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  • Supervised and unsupervised learning in radial basis function classifiers

    Page(s): 210 - 216
    Save to Project icon | Click to expandQuick Abstract | PDF file iconPDF (560 KB)  

    The paper considers a number of strategies for training radial basis function (RBF) classifiers. A benchmark problem is constructed using ten-dimensional input patterns which have to be classified into one of three classes. The RBF networks are trained using a two-phase approach (unsupervised clustering for the first layer followed by supervised learning for the second layer), error backpropagation (supervised learning for both layers) and a hybrid approach. It is shown that RBF classifiers trained with error backpropagation give results almost identical to those obtained with a multilayer perceptron. Although networks trained with the two-phase approach give slightly worse classification results, it is argued that the hidden-layer representation of such networks is much more powerful, especially if it is encoded in the form of a Gaussian mixture model. During training, the number of subclusters present within the training database can be estimated: during testing, the activities in the hidden layer of the classification network can be used to assess the novelty of input patterns and thereby help to validate network outputs View full abstract»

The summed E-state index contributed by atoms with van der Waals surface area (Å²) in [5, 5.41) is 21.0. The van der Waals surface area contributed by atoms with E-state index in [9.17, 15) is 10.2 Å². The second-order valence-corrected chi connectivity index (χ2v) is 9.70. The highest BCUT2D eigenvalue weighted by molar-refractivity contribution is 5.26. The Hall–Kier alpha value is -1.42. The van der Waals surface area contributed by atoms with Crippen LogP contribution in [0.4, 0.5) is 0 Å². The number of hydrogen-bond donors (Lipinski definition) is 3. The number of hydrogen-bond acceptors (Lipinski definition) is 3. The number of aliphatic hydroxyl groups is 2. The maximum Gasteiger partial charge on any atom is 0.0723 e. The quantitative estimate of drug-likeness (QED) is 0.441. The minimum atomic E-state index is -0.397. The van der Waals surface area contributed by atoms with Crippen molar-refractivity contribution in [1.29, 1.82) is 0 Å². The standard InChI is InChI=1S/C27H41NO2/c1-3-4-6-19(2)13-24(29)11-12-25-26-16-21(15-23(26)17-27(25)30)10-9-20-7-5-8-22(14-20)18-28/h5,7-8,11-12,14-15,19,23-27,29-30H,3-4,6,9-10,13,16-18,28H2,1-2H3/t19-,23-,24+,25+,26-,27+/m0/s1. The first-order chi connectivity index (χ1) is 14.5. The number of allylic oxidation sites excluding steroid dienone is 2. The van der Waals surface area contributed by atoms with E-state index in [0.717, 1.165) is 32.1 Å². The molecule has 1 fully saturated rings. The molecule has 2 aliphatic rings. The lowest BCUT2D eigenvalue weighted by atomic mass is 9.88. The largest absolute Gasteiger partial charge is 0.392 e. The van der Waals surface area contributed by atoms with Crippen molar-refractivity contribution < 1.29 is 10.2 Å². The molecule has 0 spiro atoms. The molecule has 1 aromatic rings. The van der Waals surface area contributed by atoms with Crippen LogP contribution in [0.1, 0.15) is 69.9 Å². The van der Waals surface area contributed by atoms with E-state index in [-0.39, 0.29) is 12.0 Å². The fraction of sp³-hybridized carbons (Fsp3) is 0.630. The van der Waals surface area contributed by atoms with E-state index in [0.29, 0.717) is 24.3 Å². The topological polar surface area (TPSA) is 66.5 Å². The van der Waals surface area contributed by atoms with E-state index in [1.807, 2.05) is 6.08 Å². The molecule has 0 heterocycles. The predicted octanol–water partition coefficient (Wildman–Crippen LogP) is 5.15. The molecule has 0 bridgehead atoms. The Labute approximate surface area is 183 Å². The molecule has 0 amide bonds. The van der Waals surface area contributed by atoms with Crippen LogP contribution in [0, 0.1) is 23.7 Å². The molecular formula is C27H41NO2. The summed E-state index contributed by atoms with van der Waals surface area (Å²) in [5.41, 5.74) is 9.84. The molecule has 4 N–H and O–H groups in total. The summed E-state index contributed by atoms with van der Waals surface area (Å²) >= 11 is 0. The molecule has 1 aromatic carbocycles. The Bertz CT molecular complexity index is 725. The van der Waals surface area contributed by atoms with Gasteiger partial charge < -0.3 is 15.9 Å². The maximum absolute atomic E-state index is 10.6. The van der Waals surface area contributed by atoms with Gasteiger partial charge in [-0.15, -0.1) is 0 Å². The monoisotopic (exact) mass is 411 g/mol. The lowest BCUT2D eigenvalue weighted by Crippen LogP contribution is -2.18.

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  • Robot path planning using VLSI resistive grids

    Page(s): 267 - 272
    Save to Project icon | Click to expandQuick Abstract | PDF file iconPDF (448 KB)  

    The resistive grid algorithm for mobile robot path planning is described. A major advantage of the method is that it is capable of a fine-grained parallel analogue VLSI implementation, which offers a fast, low-power solution to the problem of mobile robot navigation. The results from a small-scale test chip are presented, together with their implications for scaling up to a full-sized path-planning chip View full abstract»